The cross at Penlee House - the inscription is on one of the narrow sides

Ricatus was a possible 11th-century king of Cornwall, although recent scholarship has cast doubt on his existence.[1]

The only evidence for a king of this name is the medieval Penzance Market Cross which now stands in the grounds of Penlee House in Penzance, Cornwall, England, UK.[2] R. A. Stewart Macalister in his Corpus Inscriptionum Insularum Celticarum published in 1949 stated that an inscription in a panel on the side of the cross read REGIS RICATI CRUX, translating to "Cross of King Ricatus".[1][3]

The cross dates to around 1050 AD,[1] or as early as 1007.[4] Writing about it in 1986, Charles Thomas said that because of this late date, Ricatus could have been little more than a local ruler around Land's End.[5] However, Thomas describes the cross in greater detail in his later book on post Roman inscriptions in Western Britain, And Shall These Mute Stones Speak? (1994). In this work, he describes the inscription as having "lettering so grotesque as to be unintelligible", and he relegates Macalister's reading to a footnote, where he says that it "is impossible to follow", adding that "an eleventh-century Cornish king would need a lot of explaining."[1] Philip Payton, in his Cornwall: A History (2004) acknowledges this, but says there was "perhaps a semblance, an echo, an assertion of Cornish kingly independence" in the far west of Cornwall less than a century before the Norman Conquest.[6]

In 1980 Mullion School, Mullion, Cornwall named one of its houses, Ricat, after King Ricatus.

In 1998 Thomas examined the cross again in detail and stated that the inscription actually reads RECGISI CRUX or RAEGISI CRUX meaning "the cross of Recgisi or Raegisi",[7] an Old English personal name, unrecorded elsewhere, which Thomas ascribes to the donor or benefactor of the land (a graveyard) on which the cross was originally erected.[4]

If he existed, Ricatus may have been the penultimate Cornish king.[8] The sixteenth-century Cornish language drama Beunans Meriasek ('The Life of St Meriasek') at lines 2463-65 mentions four Cornish kings. The second is called Pygys, which may be a misreading for an earlier Rygys, the Cornish form of Ricatus.[9]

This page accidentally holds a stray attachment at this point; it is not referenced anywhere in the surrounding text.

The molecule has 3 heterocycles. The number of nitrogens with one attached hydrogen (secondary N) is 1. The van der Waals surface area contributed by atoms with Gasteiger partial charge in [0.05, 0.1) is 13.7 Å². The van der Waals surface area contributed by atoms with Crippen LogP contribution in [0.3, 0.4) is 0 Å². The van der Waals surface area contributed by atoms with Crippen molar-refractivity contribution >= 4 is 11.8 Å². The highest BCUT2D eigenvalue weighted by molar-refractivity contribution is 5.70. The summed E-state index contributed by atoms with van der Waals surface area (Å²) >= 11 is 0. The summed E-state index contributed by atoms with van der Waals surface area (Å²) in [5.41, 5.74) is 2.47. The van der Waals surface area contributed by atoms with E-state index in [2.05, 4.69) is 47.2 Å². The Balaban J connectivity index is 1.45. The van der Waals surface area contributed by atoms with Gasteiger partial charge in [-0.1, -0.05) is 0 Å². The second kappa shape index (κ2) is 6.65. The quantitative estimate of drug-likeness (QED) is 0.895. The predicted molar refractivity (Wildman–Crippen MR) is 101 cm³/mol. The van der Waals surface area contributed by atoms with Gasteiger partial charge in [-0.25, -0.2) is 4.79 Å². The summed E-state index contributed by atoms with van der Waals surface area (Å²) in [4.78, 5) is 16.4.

See also


  1. ^ a b c d Thomas, Charles (1994). And Shall These Mute Stones Speak? - Post Roman Inscriptions in Western Britain. University of Wales Press. pp. 298–300, 303, 335. ISBN 0-7083-1160-1.
  2. ^ Amery, John. Devon & Cornwall Notes & Queries, Volume 27, page 1 (J.G. Commin, 1958).
  3. ^ Pool, Peter. The history of the town and borough of Penzance, p. 8 (Corporation of Penzance, 1974).
  4. ^ a b Thomas, Charles (1999). Penzance Market Cross : a Cornish Wonder re-wondered. Penzance: Penlee House Gallery & Museum. pp. 37–40.
  5. ^ Thomas, Charles. (1986). Celtic Britain. Ancient Peoples & Places Series. London: Thames & Hudson
  6. ^ Payton, Philip (2004). Cornwall: A History (2nd ed.). Fowey: Cornwall Editions Ltd. p. 57. ISBN 1-904880-00-2.
  7. ^ "PNZAN/1". Celtic Inscribed Stones Project. University College London. Retrieved 13 January 2014.
  8. ^ Rawe, Donald. A Prospect of Cornwall, p. 35 (R. Hale, 1986).
  9. ^ Harris, Markham. The life of Meriasek: a medieval Cornish miracle play, p. 135 (Catholic University of America Press, 1978).

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